"He gave me the right advice then, and continued to give me the right advice," Moose said. "He never really lectures. He works with you and teaches and learns."
Greenberg arrived in Charleston in 1982 from the Florida Department of Law Enforcement, where he was deputy director of the standards and training division. He beat 170 applicants for the job, and Riley said Tuesday that "there wasn't a close second."
Black and Jewish, the Texas native was decidedly "from off" in Charleston, where there's a premium on lineage and tradition. National newspapers and magazines wrote stories about his hiring.
US magazine explained that "the appointment of a black police chief in Charleston, S.C., would naturally spark curiosity," in its 1982 article. The Los Angeles Times profiled Greenberg in 1983 under the headline: "A Black, Jewish, Roller-Skating Cop Brings A New Way to Fight Crime to the Old South."
It wasn't long, however, before Greenberg was making national headlines and going on television shows such as "60 Minutes" because of his crime-fighting methods and policies. He put Charleston officers on the street, on foot, bicycle and horseback, and combined tough policies on police use of force with aggressive crime-fighting tactics, such as questioning suspicious persons on the street and laying bait for thieves.
"I really found out what law enforcement was in 1982," said interim Chief Ned Hethington. "It was a new department, a new attitude."
Arrests soared, crime rates fell, and complaints about police brutality fell to nearly none, Riley said.
"Tough, Energetic Chief Making a Dent on Crime," The New York Times headlined a story about Greenberg in 1987. "Reuben Greenberg's methods actually get results," said Newsweek in 1990.
That same year, Greenberg went to Mobile, Ala., for six months to improve its police department. "Charisma is his middle name," cooed the Mobile Press Register, in a story about his successes there.
Greenberg, whose middle name is Morris, can be quirky and charming. In March he dressed in a full leprechaun costume for St. Patrick's Day, and he routinely played Santa Claus at Christmas. During his early years in Charleston, he often was seen out roller-skating with a police radio strapped to his side.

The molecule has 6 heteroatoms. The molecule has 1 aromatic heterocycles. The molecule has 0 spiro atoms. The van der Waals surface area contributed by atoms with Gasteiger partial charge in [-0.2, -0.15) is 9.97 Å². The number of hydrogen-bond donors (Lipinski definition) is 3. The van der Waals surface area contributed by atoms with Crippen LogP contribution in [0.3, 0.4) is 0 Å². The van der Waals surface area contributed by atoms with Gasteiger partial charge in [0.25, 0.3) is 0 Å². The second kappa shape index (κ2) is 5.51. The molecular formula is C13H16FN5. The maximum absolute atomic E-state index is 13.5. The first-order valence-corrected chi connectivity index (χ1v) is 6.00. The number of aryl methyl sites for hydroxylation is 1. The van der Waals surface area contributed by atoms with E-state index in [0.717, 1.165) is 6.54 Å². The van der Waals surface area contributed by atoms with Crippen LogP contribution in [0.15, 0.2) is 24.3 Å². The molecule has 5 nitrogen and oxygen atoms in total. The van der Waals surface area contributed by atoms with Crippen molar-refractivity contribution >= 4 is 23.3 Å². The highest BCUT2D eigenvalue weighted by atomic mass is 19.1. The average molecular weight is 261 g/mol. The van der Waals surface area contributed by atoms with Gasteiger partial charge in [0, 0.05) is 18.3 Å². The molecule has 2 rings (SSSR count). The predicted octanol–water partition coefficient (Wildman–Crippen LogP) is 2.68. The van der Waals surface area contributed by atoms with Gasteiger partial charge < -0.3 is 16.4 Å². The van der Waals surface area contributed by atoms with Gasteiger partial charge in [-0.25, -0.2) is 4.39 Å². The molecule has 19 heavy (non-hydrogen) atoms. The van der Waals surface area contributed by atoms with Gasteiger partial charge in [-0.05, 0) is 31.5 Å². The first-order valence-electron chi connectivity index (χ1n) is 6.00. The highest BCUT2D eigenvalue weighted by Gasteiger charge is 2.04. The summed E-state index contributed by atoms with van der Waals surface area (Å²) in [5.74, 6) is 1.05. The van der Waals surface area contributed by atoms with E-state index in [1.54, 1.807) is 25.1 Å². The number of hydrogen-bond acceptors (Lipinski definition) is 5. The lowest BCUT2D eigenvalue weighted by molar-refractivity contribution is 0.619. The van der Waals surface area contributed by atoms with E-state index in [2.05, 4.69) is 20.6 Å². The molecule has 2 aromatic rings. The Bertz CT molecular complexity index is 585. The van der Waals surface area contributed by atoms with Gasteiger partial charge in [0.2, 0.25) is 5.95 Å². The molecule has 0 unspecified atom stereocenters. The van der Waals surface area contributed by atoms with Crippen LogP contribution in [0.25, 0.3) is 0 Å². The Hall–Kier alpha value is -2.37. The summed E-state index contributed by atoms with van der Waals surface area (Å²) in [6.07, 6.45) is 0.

He also was known, in the nation's most polite city, for his hot temper and blunt comments. He cursed about City Council in front of a television camera, made controversial comments about black-on-black homicide and shoved a TV reporter while a camera was rolling, among other incidents.
Charleston resident Michelle Rivers, 24, who was shopping in the East Side neighborhood Tuesday afternoon, said she still is offended by a controversial comment Greenberg made last year about blacks killing blacks, for which he later apologized. "He just wasn't someone I wanted to run the department," Rivers said.
Leon Chisolm, 54, questioned some of Greenberg's priorities, such as sending city police to patrol Interstate 95 looking for drug dealers, but gave him a good overall grade. "He's done a tremendous job," Chisolm said, "and I feel safer now in Charleston because of him."
Letter from Chief Greenberg's physician to Mayor Riley (PDF)
Born: June 24, 1943, in Houston, the oldest of six children.
Education: San Francisco State University, anthropology; University of California, Berkeley, master's degree in police administration and master's degree in city planning.
Law enforcement: Started as a probation officer in Marin County, Calif. Worked in law enforcement and public service at several places, including San Francisco, Savannah, Opa-Locka, Fla., Orange County, Fla., and the Florida Department of Law Enforcement. Hired in Charleston in 1982.
1984 - After a rape is reported on the College of Charleston campus, Greenberg offers police foot and horse patrols.
1986 - Featured on "60 Minutes" as the "Roller Skating Police Chief."